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Setting aside default judgment in the High Court requires promptness even after the application has been made - Paul Erdunast, Temple Garden Chambers

04/03/21. The Lord Chancellor (as Successor to the Legal Services Commission) v Halberstadt-Twum (t/a Cleveland Solicitors) & Anor [2021] EWHC 413. Unlike the County Court, the High Court requires steps to be taken in order to obtain a hearing beyond simply making an application. This fact becomes important when you are seeking to set aside default judgment, as the claimants found out in this case.

Relevant facts

The facts of this case are quite stark. The Defendants ran an immigration firm. The Claimant opened an investigation under its Standard Civil Contract in relation to fraud, which resulted in the prosecution and conviction of the Defendants.

As for the civil case, the allegation in the Particulars of Claim was that there were 5,795 cases where there was no match between claims made by the firm for immigration work done, and records of any immigration application at the Home Office. The total value of payments wrongly made to the firm by the Legal Services Commission, as it then was, was said to be £4,097,768.20. While an Acknowledgment of Service was sent, no Defence came afterwards. Default judgment was entered.

Relevant provisions of the CPR

CPR 13.3 makes it clear that promptness is a key factor in whether the court will set aside default judgment:

“13.3 (1) In any other case, the court may set aside or vary a judgment entered

under Part 12 if -

(a) the defendant has a real prospect of successfully defending the claim; or

(b) it appears to the court that there is some other good reason why -

(i) the judgment should be set aside or varied; or

(ii) the defendant should be allowed to defend the claim.

(2) In considering whether to set aside or vary a judgment entered under Part 12,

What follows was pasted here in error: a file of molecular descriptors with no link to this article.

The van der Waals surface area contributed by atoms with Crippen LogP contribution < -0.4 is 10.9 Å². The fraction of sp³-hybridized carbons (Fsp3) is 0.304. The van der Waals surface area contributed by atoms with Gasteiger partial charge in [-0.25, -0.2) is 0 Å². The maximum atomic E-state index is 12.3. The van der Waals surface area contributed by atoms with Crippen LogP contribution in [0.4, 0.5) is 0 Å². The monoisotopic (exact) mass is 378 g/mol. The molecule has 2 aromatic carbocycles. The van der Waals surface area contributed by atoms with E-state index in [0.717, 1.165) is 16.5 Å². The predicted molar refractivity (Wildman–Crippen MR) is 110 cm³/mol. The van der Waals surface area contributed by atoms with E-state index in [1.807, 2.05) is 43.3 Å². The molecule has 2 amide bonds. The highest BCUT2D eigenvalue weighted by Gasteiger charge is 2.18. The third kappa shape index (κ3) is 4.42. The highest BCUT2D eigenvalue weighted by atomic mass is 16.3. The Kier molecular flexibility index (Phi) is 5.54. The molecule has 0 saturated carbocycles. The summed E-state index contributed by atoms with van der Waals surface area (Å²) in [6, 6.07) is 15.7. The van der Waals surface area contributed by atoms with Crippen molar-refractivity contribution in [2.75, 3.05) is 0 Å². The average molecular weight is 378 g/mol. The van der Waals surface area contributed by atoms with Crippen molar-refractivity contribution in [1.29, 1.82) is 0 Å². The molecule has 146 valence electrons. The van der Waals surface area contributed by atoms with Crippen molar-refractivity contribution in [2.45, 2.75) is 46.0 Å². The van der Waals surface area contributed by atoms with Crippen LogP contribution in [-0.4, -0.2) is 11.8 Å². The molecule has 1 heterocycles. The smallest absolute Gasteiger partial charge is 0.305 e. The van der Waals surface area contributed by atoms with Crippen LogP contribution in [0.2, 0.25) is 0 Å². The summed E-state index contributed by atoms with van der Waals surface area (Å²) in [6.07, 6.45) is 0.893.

the matters to which the court must have regard include whether the person

seeking to set aside the judgment made an application to do so promptly. (My emphasis).

The Court’s decision

The Court refused to set aside default judgment. Part of the reasoning is interesting, because it will be applicable to all applications to set aside default judgment in the High Court. It is as follows at [22]:

“This is a case where the issue of promptness is not limited to the period between the default judgment and the relevant Application but also the period through to the listing of and the hearing itself. This is because of the required procedure in the Queen’s Bench Division of the High Court. Failure properly to follow that procedure, the Claimant submits, can also be taken into account on the issue of promptness because, as distinct from the County Court, it remains for an Applicant to ensure that further relevant steps are taken beyond the issuing of an Application. An Applicant in this Division cannot simply sit back and attribute any delay in seeing the Application listed as purely reflecting the workings of the court system. I agree with that submission.”

There is not much to say about this regarding lessons to be learnt, as it is rather obvious. If you ever find yourself in the unfortunate position of having to attempt to set aside default judgment, and you are in the High Court, make sure that you act with the required promptness even once the application is filed. Ensure that you are aware of the procedural workings of the court system, and take prompt steps to get a hearing listed as soon as possible.

Image cc Ian Britton

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